(6) the existence and content of written statements by the parties pertaining to their relationship; and
(7) any other factor which the court finds pertinent and relevant to the determination.
(d) Presumption of Marriage-Like Relationship. For the purposes of subsection (b), a marriage-like relationship shall be presumed to exist if any of the following conditions are met:
(1) the parties were registered with the state as domestic partners;
(2) one of the parties received employee benefits from the other that were contingent on the parties being found to be domestic partners; or
(3) the parties qualify as domestic partners under any other applicable state law or local ordinance.
(e) Force of Presumption. If a presumption arises under subsection (d) due to satisfaction of one factor, the presumption may be rebutted by a preponderance of the evidence. If a presumption under subsection (d) arises due to satisfaction of multiple factors, the presumption may be rebutted by clear and convincing evidence.
(f) Limitation of Intestate Share. The amount of the intestate share under subsection (a) shall not exceed the amount that the life partner would be entitled to if the decedent and life partner were legally married under the applicable state law.
(g) Non-Creation of Marital Union. Nothing in this section shall be construed to create any marital union or to entitle the life partner to any other benefit or privilege otherwise restricted to persons in a marital union.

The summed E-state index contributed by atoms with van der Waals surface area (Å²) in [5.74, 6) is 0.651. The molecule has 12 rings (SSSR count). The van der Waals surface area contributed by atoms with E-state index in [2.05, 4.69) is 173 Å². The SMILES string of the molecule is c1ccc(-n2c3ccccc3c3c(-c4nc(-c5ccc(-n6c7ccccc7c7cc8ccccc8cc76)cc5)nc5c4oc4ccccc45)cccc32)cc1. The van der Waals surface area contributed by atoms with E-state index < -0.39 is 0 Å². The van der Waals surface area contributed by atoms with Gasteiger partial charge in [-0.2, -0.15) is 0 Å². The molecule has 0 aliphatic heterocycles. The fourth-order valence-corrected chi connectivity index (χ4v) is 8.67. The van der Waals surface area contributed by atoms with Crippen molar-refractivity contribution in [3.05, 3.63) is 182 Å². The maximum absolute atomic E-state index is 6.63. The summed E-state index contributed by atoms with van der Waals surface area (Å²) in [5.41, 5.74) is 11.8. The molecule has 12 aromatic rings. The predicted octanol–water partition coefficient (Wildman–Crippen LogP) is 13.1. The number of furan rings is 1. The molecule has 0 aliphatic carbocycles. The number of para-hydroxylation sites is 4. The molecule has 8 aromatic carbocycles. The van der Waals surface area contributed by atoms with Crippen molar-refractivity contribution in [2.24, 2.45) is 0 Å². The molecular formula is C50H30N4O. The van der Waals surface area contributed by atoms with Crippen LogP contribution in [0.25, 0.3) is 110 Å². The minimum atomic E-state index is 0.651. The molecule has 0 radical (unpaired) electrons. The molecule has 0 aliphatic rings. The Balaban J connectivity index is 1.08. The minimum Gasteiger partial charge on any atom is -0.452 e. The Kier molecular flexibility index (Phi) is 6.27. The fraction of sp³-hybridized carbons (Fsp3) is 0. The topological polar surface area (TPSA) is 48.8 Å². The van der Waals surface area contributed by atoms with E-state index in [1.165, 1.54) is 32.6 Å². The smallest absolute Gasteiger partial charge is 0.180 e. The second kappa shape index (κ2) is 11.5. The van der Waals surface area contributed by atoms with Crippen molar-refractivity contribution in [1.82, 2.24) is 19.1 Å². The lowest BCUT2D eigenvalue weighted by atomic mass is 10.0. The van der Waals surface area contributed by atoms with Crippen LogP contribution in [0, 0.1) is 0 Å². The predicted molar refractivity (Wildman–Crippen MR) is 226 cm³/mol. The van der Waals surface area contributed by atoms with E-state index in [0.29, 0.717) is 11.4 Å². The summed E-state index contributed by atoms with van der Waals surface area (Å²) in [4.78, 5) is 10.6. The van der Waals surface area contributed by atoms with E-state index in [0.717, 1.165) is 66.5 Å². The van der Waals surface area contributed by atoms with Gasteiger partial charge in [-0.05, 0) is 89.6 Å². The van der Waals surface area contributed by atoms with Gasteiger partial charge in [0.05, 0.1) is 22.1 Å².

This interesting article concludes by observing “there are some states that already have full intestacy rights for same-sex partners. Hawaii, for example, has a reciprocal beneficiary system that confers equivalent intestacy rights on those who register as such with the state. To lawmakers in states which have already provided inheritance rights for unmarried homosexual couples, I would urge them to ignore this proposal. This statute is intended for states that do not have any such protection. To lawmakers in those states, this proposal is not about same-sex marriages; it is about protecting the families of people in same-sex relationships. I would urge all states without other provisions to separate family law from inheritance law, consider this statute on its merits, and adopt legislation based on this proposal.”